In this coding challenge, I attempt to code Conway’s Game of Life cellular automata simulation in JavaScript using the p5.js library.

Support this channel on Patreon:
To buy Coding Train merchandise:
To Support the Processing Foundation:

Send me your questions and coding challenges!:

The Coding Train website:

Links discussed in this video:
Conway’s Game of Life on Wikipedia:
Mathematical Games:

Videos mentioned in this video:
My Video on The Game of Life:
2D Arrays in JavaScript:
The Modulo Operator with Golan Levin:

Source Code for the all Video Lessons:


For an Introduction to Programming:
For More Coding Challenges:

Help us caption & translate this video!

📄 Code of Conduct:

Comments (26)

  1. I noticed a problem :
    Look at the left and right and top and bottom.
    Overlapping sides.
    PROBLEM : When i > 10, then :
    (x + i + 10) % 10
    = (x + extra + 10 + 10) % 10
    = (x + extra + 10) % 10

    Same as j.
    When j > 10, then :
    (y + j + 10) % 10
    = (y + extra + 10 + 10) % 10
    = (y + extra + 10) % 10
    Which then produces an overlapping check.

    It should do when corner, top, bottom, left, right, checks the "undefined" cell as 0.
    (Note: I'm leaving this comment and don't feature THIS COMMENT to YOUR VIDEO, The Coding Train.)
    Edit: If you don't believe, continue the video and look at the corner canvas of 36:12.

  2. I remember being assigned this as a project freshman year in my computer science program. I was able to get it working correctly but others did not. The trick was to start with an empty array as your next generation and calculate from the current generartion. We did no animate it, we just displayed 0s for empty cells and 1 for non empty cells.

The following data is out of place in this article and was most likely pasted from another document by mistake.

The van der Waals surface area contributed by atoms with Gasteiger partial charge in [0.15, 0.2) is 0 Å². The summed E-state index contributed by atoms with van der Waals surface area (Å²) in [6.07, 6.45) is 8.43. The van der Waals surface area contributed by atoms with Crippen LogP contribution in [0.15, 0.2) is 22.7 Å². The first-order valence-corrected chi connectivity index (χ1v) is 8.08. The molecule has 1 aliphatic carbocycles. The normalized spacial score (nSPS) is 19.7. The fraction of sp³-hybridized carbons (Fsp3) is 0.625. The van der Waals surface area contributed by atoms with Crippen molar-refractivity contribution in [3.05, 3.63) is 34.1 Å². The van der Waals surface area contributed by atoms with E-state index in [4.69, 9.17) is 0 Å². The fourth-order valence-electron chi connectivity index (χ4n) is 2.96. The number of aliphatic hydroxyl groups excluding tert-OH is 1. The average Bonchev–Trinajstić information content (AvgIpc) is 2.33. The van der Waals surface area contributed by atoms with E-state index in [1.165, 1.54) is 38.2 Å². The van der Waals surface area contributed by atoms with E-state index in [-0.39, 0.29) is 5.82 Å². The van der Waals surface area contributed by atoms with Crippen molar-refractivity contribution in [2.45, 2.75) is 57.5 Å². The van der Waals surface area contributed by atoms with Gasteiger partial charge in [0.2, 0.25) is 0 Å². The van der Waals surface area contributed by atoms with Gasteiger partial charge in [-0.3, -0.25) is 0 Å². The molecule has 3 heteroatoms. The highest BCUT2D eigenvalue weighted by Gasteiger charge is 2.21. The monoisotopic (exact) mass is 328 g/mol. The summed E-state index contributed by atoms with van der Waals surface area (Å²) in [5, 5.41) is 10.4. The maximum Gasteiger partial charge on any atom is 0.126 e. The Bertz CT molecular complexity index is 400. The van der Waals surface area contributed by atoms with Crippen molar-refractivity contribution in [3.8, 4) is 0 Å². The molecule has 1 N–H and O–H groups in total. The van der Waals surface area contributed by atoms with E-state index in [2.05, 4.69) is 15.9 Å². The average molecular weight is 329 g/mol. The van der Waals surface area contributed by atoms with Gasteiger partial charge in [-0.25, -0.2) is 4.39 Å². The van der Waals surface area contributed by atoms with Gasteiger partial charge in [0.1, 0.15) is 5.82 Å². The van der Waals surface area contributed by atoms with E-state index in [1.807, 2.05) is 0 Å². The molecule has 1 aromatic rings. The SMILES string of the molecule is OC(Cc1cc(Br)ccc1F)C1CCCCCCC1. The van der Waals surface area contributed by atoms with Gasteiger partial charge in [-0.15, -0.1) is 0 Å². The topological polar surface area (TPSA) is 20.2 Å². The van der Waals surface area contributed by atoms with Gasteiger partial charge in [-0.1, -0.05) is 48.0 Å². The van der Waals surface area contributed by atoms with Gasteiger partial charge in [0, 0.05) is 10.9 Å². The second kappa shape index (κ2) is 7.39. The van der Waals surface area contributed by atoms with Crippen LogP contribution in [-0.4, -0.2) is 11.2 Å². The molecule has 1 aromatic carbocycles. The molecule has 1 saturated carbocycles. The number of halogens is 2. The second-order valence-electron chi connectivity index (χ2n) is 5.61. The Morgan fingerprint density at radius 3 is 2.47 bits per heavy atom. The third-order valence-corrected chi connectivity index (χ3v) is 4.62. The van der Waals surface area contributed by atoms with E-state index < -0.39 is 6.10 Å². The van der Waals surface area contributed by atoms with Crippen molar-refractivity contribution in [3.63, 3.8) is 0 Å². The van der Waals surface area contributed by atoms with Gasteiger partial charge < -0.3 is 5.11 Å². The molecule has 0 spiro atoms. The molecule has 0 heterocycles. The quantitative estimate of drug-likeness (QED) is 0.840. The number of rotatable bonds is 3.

3. Thanks everyone for your contribution. Please I am new in this environment, i am learning to code for the first time. I need to understand how to write an algorithm in cellular automata. Then code it in python . I would appreciate material that focuses on the subject that I have mentioned.

  4. Nice video! Also notice since values are binary you could have saved the next generation on the next bit, let say: 'a' turns into 'b' (where 'a' and 'b' are either 1 or 0) you turn 'a' into 'ba' base 2. You get neightbour by its remainder with 2 and you get the next generation by dividing into two afterwards.

  5. My solution for counting the edge/corner pieces' neighbors was adding a row and column to each side, but not render them.
    My classmate checked if the cell was an on the edge, and if it was, started from the height/width of the Canvas instead of +1/-1
    EDIT: Also I did it with a 3DArray of booleans, so that I could track the history and also just skip to the n-th generation right from the start. Also worth mentioning is that I did it with C# 😂. But it's nearly identical, so don't worry hahaha

  6. You know that you have the same make2Darray error in Minesweeper? Not returning it? Super weird

  7. Z K

    The user of this game should be able to make the cells alive or dead by clicking on any individual cell, but alas! because of the canvas it doesn't seem to be possible 🙁